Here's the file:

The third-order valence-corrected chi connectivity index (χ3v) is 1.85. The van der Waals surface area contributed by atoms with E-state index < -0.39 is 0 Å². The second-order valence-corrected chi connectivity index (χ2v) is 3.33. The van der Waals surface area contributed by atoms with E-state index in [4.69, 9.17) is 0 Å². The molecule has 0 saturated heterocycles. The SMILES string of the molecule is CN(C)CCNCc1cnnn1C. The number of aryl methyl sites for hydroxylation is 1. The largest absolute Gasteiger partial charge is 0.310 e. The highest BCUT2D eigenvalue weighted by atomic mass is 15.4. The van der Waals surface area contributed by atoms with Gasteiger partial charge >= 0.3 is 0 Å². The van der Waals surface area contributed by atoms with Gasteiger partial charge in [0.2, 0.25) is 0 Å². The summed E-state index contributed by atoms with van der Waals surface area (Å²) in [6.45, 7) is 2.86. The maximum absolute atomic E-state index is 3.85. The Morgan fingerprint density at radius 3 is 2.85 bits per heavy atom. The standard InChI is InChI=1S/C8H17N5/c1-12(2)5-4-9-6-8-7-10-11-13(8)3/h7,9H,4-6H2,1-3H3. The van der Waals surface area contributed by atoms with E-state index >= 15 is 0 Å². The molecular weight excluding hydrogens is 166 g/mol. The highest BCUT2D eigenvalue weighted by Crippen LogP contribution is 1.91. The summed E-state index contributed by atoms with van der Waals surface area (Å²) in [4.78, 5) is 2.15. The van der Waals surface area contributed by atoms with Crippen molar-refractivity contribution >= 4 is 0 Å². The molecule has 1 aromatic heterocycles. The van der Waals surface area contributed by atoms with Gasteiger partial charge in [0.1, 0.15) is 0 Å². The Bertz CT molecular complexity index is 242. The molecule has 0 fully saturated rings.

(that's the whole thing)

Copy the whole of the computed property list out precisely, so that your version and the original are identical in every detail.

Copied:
The third-order valence-corrected chi connectivity index (χ3v) is 1.85. The van der Waals surface area contributed by atoms with E-state index < -0.39 is 0 Å². The second-order valence-corrected chi connectivity index (χ2v) is 3.33. The van der Waals surface area contributed by atoms with E-state index in [4.69, 9.17) is 0 Å². The molecule has 0 saturated heterocycles. The SMILES string of the molecule is CN(C)CCNCc1cnnn1C. The number of aryl methyl sites for hydroxylation is 1. The largest absolute Gasteiger partial charge is 0.310 e. The highest BCUT2D eigenvalue weighted by atomic mass is 15.4. The van der Waals surface area contributed by atoms with Gasteiger partial charge >= 0.3 is 0 Å². The van der Waals surface area contributed by atoms with Gasteiger partial charge in [0.2, 0.25) is 0 Å². The summed E-state index contributed by atoms with van der Waals surface area (Å²) in [6.45, 7) is 2.86. The maximum absolute atomic E-state index is 3.85. The Morgan fingerprint density at radius 3 is 2.85 bits per heavy atom. The standard InChI is InChI=1S/C8H17N5/c1-12(2)5-4-9-6-8-7-10-11-13(8)3/h7,9H,4-6H2,1-3H3. The van der Waals surface area contributed by atoms with E-state index >= 15 is 0 Å². The molecular weight excluding hydrogens is 166 g/mol. The highest BCUT2D eigenvalue weighted by Crippen LogP contribution is 1.91. The summed E-state index contributed by atoms with van der Waals surface area (Å²) in [4.78, 5) is 2.15. The van der Waals surface area contributed by atoms with Crippen molar-refractivity contribution >= 4 is 0 Å². The molecule has 1 aromatic heterocycles. The van der Waals surface area contributed by atoms with Gasteiger partial charge in [0.1, 0.15) is 0 Å². The Bertz CT molecular complexity index is 242. The molecule has 0 fully saturated rings.